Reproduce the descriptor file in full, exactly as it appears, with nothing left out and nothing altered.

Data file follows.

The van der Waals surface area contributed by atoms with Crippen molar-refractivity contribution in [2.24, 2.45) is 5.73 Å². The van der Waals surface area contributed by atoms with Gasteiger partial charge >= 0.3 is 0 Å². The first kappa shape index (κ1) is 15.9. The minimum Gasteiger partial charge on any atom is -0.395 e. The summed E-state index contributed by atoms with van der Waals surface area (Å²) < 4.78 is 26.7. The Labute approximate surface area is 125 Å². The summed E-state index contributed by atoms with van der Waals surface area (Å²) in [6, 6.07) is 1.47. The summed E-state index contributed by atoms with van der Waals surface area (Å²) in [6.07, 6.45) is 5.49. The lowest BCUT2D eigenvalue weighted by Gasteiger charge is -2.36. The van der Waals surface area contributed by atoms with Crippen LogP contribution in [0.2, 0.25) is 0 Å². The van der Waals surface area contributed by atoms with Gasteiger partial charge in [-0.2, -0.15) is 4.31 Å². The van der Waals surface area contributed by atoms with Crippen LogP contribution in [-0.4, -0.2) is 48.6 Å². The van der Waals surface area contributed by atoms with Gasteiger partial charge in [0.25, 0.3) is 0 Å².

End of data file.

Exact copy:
The van der Waals surface area contributed by atoms with Crippen molar-refractivity contribution in [2.24, 2.45) is 5.73 Å². The van der Waals surface area contributed by atoms with Gasteiger partial charge >= 0.3 is 0 Å². The first kappa shape index (κ1) is 15.9. The minimum Gasteiger partial charge on any atom is -0.395 e. The summed E-state index contributed by atoms with van der Waals surface area (Å²) < 4.78 is 26.7. The Labute approximate surface area is 125 Å². The summed E-state index contributed by atoms with van der Waals surface area (Å²) in [6, 6.07) is 1.47. The summed E-state index contributed by atoms with van der Waals surface area (Å²) in [6.07, 6.45) is 5.49. The lowest BCUT2D eigenvalue weighted by Gasteiger charge is -2.36. The van der Waals surface area contributed by atoms with Crippen LogP contribution in [0.2, 0.25) is 0 Å². The van der Waals surface area contributed by atoms with Gasteiger partial charge in [-0.2, -0.15) is 4.31 Å². The van der Waals surface area contributed by atoms with Crippen LogP contribution in [-0.4, -0.2) is 48.6 Å². The van der Waals surface area contributed by atoms with Gasteiger partial charge in [0.25, 0.3) is 0 Å².